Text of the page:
Fatigue and drowsiness are known risks within the truck-driving community.  The majority of truck driving manuals address the issue as one that should be managed rather than one that should be out-right avoided.  Some recent technological developments are helping truck drivers avoid the issue of driving fatigue before it becomes a fatal accident.  Two examples of anti-fatigue devices that can be installed in the vehicle include, equipment that tracks the pupils of drivers and assesses the frequency and duration of eyelid closures, as well as lane tracking devices that alert the driver if they are not maintaining a steady course in their respective lanes.  Another option for anti-fatigue technology involves wearable devices that drivers can use to measure the quality of a night’s sleep by recording body movement and ambient noise.

There are also traditional methods for preventing drowsy driving accidents, recommended by FMCSA, which include:

1. Getting Enough Sleep Before Getting Behind the Wheel

This means not only getting a minimum of 6-7 hours of sleep per night but also avoiding, if possible, driving while your body is naturally drowsy, such as between the hours of 12 a.m. to 6 a.m. and 2 p.m. to 4 p.m.  With inadequate sleep, the drowsiness experienced during these natural “lulls” can be even stronger and may have a greater adverse effect on a driver’s performance and alertness.

2. Maintain a Healthy Diet

The fuel that we put into our bodies affects how our brains work throughout the day.  Your brain needs fuel to operate at full capacity, therefore, skipping meals or eating at irregular times may lead to fatigue.

3. Take a Nap or Rest Period

Allowing your body to take regular rest periods throughout the day can not only increase productivity but can also increase awareness.  This is particularly true of long-haul truck drivers.  Sleep studies have shown that naps should last a minimum of 10 minutes, but ideally should last up to 45 minutes to receive the maximum benefits.  Additionally, the napper should allow at least 15 minutes after waking to fully recover before resuming their drive.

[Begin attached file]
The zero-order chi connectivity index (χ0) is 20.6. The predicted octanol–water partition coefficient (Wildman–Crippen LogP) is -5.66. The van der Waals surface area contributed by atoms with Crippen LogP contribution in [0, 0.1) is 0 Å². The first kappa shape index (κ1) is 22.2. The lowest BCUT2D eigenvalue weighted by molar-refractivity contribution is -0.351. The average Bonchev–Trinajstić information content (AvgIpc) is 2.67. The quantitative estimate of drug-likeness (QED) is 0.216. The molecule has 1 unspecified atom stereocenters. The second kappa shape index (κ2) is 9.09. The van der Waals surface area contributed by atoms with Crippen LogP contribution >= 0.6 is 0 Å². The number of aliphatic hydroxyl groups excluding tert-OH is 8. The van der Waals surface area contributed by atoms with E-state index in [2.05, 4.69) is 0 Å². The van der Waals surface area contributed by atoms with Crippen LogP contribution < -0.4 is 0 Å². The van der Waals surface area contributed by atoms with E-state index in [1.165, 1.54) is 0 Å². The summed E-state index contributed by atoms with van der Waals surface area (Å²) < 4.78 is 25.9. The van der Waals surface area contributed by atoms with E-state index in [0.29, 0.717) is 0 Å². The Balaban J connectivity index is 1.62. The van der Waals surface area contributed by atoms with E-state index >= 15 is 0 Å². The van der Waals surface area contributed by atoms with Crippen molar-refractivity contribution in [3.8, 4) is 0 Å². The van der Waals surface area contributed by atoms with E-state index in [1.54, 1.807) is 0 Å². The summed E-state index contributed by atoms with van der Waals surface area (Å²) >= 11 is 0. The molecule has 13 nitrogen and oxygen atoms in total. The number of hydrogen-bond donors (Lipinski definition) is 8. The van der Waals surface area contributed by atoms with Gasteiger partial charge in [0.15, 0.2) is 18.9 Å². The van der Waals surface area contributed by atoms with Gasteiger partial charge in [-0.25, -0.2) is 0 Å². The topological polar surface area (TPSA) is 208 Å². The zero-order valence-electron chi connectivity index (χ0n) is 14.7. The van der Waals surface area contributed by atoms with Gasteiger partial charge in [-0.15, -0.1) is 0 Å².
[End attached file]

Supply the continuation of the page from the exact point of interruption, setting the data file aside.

4. Avoid Medication that Causes Drowsiness

Most drowsiness-inducing medications include a warning label indicating that the consumer should not operate vehicles or heavy machinery during use.  These warnings apply equally to truck drivers and passenger vehicle operators.  Using these substances and operating a vehicle could also result in the driver receiving a DUI/DWI.

5. Recognize When You Should Stop Driving

Pay attention to the most common indicators of drowsiness, such as frequent yawning, heavy eyes, and blurred vision.  If the driver is experiencing these symptoms it is time for them to take a nap or extended break period before getting behind the wheel.

Signs of Drowsy Driving

Perhaps the most effective way to prevent collisions with drowsy or fatigued drivers is to drive defensively.  Defensive driving is a form of driving that aims to reduce collisions through driver awareness.  A defensive driver tries to anticipate dangerous situations that arise, such as adverse road conditions and other drivers’ mistakes or incapacitation.  Some important signs that indicate that a driver should start acting defensively because a fellow motorist may be driving while fatigued include:

  • Driving on the shoulder or outside of the boundary lines of the road
  • Nearly colliding with stationary objects or other vehicles
  • Brake slapping or sudden stops
  • Hitting a rumble strip on the side of the road
  • Delayed response to traffic signals
  • Driving more than 10 mph below the speed limits

Our DROWSY DRIVING Truck Accident Attorneys may Help

At Zinda Law Group, our drowsy driving truck accident lawyers have helped many accident survivors and their families seek compensation for their injuries after a devastating accident.  We have the knowledge and resources necessary to help you seek maximum compensation for any associated medical bills, lost income, property damage, pain and suffering, and all the other costs your accident has caused.

Our firm believes that fatigued driving accident victims should not have to worry about their ability to afford high-quality legal representation.  This is why we offer 100% free consultations.  Zinda Law Group operates on a contingency fee basis, meaning you will pay nothing unless we win your case.

If you or a loved one has been injured in a drowsy driving accident, call Zinda Law Group at (800) 863-5312 to receive your free consultation with one of our trucking accident attorneys.

Meetings with attorneys are available by appointment only.